Profits made by Manx Gas must be cut, a report on the government's regulatory agreement with the company has said.
The review said the 9.99% cap on profits the company is allowed to make is too high and should be lowered.
Chief Minister Howard Quayle said the government would be ending the current contract and "urgently" renegotiating the five-year voluntary agreement.
Manx Gas said it welcomed the government's review and "noted its conclusions".
The current banded pricing system was introduced in January 2016 with the lowest band being charged at 16p a day and the highest £2.13 a day.
The report found the charges led to some customers paying up to £100 extra per year, sparking public protests.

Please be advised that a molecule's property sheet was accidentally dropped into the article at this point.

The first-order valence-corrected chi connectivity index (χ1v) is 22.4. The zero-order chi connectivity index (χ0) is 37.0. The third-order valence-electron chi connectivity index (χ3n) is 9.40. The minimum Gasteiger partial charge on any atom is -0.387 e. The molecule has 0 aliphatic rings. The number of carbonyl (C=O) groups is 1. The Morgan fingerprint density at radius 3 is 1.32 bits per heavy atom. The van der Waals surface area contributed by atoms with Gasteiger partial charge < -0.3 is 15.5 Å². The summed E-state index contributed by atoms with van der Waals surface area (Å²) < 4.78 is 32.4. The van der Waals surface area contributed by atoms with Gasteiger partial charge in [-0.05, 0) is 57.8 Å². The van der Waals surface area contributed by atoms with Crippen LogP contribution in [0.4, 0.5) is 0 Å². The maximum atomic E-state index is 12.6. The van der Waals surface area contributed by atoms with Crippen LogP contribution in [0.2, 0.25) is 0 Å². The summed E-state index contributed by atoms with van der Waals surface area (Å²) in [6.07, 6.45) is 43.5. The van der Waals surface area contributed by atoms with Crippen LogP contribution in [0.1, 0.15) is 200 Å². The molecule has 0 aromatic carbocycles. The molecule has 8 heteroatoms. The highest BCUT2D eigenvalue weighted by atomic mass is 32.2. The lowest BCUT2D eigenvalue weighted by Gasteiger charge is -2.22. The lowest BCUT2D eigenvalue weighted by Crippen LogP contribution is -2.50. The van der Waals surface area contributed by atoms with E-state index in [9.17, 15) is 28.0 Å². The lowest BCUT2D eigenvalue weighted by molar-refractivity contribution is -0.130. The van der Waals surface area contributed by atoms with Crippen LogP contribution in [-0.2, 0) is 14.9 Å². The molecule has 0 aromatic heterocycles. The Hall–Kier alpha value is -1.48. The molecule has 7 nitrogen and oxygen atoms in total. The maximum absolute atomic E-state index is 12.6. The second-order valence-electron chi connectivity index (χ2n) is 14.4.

In January, Manx Gas announced it would be dropping the unpopular banded charges and allowing customers to return to a flat rate standing charge coupled with a higher gas price.
Mr Quayle said: "I'm not adverse to Manx Gas getting a fair and equitable return on their investment, but equally the Manx Gas consumers have to get a fair and equitable return on the money that they are giving to Manx Gas for the services that they receive.
"I'm just trying to ensure that it's made as fair as possible, I've not believed in the past that it was maybe the very best deal we could get, this report confirms my concerns," he added.
The five-year voluntary agreement, which was signed in 2015, has a six-month break clause after four years.
The Chief Minister has not said what new cap on profits would be suggested by the Manx government.
Campaigner Barry Murphy, who led the protests, said the report was "promising".
Mr Murphy said: "As a domestic customer, I think gas in the Isle of Man is far too expensive.
"Anything that results in consumers getting lower bills is a good thing," he added.